Two Party Dilemma
As 2016 beats a merciful retreat and 2017 hoves into view, we look back on the 2016 election as a study in opposites — more “same old, same old,” than radical departure. One of the two wings of the war/business party won (expected) but it was the wrong party (unexpected). Faced with the choice between two dismal candidates and their gazillionaire backers, those who bothered to show up at the polls (about 58%) decided a political non-entity with a big mouth was a better bet than a hard-bitten veteran spouting hell fire and brimstone with a drone under each arm. 90 million voters, who saw the handwriting on the wall on state-controlled media, stayed home or went fishing.
After the great debacle, the great unwinding. Shout of rage and disbelief from the liberal (neo) church of believers. Cries for a recount in battleground states, championed by democratic elites, and sold to the only party that would take up the gauntlet — the barely hanging on, down-on-their luck Greens. Mingled with the cries of impotent rage, a rush to the streets, banners flying proclaiming “He’s not my president” (as if any president since 1945 has been their president) or my personal favorite “In the time of Trump, all we have is each other” (possibly a Titanic reference).
Aside from proving what the rest of the world already knew — we are a nation of spoiled brats and sore losers— what exactly has all the hand wringing and threats of revolutionary retribution wrought? The same old oligarchs occupy the top spots in government. On the chance that either by death or senility the supply is depleted, there’s always a retired general or two or three waiting in the hangars or in one of the “Com” commands (think Africom, Cybercom, etc.).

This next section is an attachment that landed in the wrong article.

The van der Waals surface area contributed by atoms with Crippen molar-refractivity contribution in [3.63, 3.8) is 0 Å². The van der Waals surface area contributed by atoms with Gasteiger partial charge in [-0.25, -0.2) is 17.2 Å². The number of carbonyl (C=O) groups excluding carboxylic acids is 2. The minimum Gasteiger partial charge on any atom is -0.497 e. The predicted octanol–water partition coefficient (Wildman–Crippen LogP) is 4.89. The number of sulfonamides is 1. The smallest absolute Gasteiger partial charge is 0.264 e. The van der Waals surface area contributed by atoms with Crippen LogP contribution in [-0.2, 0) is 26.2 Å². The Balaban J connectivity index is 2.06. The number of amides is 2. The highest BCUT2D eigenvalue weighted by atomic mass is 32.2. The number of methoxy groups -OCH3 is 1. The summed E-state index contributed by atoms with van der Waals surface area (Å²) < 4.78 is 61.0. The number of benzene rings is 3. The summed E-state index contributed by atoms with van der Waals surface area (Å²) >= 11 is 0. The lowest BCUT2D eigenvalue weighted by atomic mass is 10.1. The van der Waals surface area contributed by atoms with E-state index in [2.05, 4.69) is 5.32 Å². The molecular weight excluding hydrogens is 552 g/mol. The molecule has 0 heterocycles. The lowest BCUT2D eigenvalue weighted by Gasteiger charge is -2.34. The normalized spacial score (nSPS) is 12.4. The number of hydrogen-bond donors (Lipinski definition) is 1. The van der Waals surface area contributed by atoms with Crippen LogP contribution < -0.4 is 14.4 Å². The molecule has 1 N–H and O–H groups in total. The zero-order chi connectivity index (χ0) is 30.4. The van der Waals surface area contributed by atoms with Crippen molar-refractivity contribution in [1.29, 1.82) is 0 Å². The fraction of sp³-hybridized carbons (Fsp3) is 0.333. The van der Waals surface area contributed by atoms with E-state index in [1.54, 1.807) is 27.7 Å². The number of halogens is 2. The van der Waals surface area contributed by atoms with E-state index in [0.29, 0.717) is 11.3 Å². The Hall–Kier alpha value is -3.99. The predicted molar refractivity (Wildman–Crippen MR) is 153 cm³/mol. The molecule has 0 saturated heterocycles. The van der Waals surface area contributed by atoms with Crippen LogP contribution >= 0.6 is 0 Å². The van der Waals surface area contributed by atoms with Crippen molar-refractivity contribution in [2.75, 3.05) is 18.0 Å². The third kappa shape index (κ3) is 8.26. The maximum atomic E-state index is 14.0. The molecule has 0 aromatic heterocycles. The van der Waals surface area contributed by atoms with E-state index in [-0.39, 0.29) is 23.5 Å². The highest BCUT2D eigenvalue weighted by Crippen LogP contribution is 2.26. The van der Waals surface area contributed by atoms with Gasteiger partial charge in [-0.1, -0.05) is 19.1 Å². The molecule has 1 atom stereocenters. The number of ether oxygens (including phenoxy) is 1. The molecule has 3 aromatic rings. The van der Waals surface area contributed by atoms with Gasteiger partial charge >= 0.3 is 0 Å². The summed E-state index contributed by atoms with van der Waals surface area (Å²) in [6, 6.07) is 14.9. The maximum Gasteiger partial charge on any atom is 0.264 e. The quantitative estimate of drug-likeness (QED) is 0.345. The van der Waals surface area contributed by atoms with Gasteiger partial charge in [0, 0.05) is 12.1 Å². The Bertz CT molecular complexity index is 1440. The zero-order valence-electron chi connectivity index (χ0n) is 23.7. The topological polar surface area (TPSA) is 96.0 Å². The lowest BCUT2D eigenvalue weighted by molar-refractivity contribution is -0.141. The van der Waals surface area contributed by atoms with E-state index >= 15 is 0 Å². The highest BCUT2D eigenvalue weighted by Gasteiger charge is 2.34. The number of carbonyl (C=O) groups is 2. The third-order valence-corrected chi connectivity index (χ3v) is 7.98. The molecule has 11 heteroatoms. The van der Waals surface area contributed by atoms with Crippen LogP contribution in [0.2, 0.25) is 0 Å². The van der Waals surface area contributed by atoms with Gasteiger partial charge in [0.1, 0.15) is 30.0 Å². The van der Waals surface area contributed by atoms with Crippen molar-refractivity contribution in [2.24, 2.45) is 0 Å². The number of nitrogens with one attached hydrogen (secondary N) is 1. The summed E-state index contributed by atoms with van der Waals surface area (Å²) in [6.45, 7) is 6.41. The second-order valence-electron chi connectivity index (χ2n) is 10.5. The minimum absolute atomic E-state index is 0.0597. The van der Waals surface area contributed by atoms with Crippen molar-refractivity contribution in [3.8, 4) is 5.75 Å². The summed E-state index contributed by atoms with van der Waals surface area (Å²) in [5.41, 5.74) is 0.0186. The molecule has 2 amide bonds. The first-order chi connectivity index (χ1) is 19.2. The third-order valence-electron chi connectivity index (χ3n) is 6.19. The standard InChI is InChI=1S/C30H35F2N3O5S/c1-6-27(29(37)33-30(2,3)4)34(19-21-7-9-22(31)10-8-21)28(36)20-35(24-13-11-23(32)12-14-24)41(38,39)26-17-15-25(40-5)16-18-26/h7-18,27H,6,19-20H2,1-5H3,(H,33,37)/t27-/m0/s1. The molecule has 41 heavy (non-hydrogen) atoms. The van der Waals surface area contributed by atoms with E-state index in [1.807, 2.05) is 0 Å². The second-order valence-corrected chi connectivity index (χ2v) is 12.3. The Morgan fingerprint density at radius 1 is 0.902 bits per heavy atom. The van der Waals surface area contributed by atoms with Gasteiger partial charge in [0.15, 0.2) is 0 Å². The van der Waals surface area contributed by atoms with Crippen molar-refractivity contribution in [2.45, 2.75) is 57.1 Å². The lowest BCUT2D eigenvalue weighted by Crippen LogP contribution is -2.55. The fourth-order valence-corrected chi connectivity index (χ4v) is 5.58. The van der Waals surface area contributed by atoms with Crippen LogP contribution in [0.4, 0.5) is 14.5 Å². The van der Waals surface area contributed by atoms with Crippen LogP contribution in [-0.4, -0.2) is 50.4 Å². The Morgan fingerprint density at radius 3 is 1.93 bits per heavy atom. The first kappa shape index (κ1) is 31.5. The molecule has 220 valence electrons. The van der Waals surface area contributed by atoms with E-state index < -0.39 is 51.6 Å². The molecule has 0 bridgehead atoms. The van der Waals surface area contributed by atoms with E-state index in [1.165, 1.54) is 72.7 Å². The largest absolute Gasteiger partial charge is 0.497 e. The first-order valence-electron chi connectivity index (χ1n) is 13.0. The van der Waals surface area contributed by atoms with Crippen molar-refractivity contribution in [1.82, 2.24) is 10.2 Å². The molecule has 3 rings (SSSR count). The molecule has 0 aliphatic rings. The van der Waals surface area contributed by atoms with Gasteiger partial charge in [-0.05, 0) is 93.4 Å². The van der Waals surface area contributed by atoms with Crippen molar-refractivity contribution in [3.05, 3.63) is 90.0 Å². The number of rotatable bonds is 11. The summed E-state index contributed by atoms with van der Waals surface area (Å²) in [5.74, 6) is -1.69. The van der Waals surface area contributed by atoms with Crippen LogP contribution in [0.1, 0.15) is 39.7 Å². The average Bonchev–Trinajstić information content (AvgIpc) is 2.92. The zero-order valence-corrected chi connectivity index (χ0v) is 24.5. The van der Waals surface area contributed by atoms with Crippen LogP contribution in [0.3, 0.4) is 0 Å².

Is impotent rage an adequate response to such goings-on?
That’s the question we try to answer in “We Must March My Darlings.”(a line from Walt Whitman’s “O Pioneers”) Are we missing a golden opportunity to start building a future political colossus that could pose a realistic alternative especially to the 90 million who spent election day any place but the polls? If even 70% of those no-shows could be inspired by a strong and defiant alternative to the establishment, we could send the elites scurrying back to their hidey-holes and upend the political royalty on both sides of the aisle. The fall-out would be all-consuming — throwing a real scare into Israel and Saudi Arabia, devastating the profits of the war industry, the likes of Boeing, Lockheed, Northrop Grumman, Raytheon and General Dynamics who might have to start their own war to boost flagging sales.
The impossible dream? Yes, if we expect it to happen tomorrow, or even next year, or maybe even a decade down the road. Instant gratification is not in the cards when it comes to building a new political force. Discouragement, the almost irresistible urge to give up when results fall short of expectations has to be resisted. The equation for a new political party to achieve success — time spent X work expended = mission accomplished.
It’s not uncharted territory. Third party candidates have been a staple of American history for over a century —some radically successful until the forces of the political establishment stamped them out (e.g. the Palmer Raids 1919-1920 under Obama’s surveillance state mentor Woodrow Wilson) and some, like the moderately successful Communist party of the thirties succumbing to an organized government jihad. The only way to tame the oligarchs is to beat them at their own game: politics.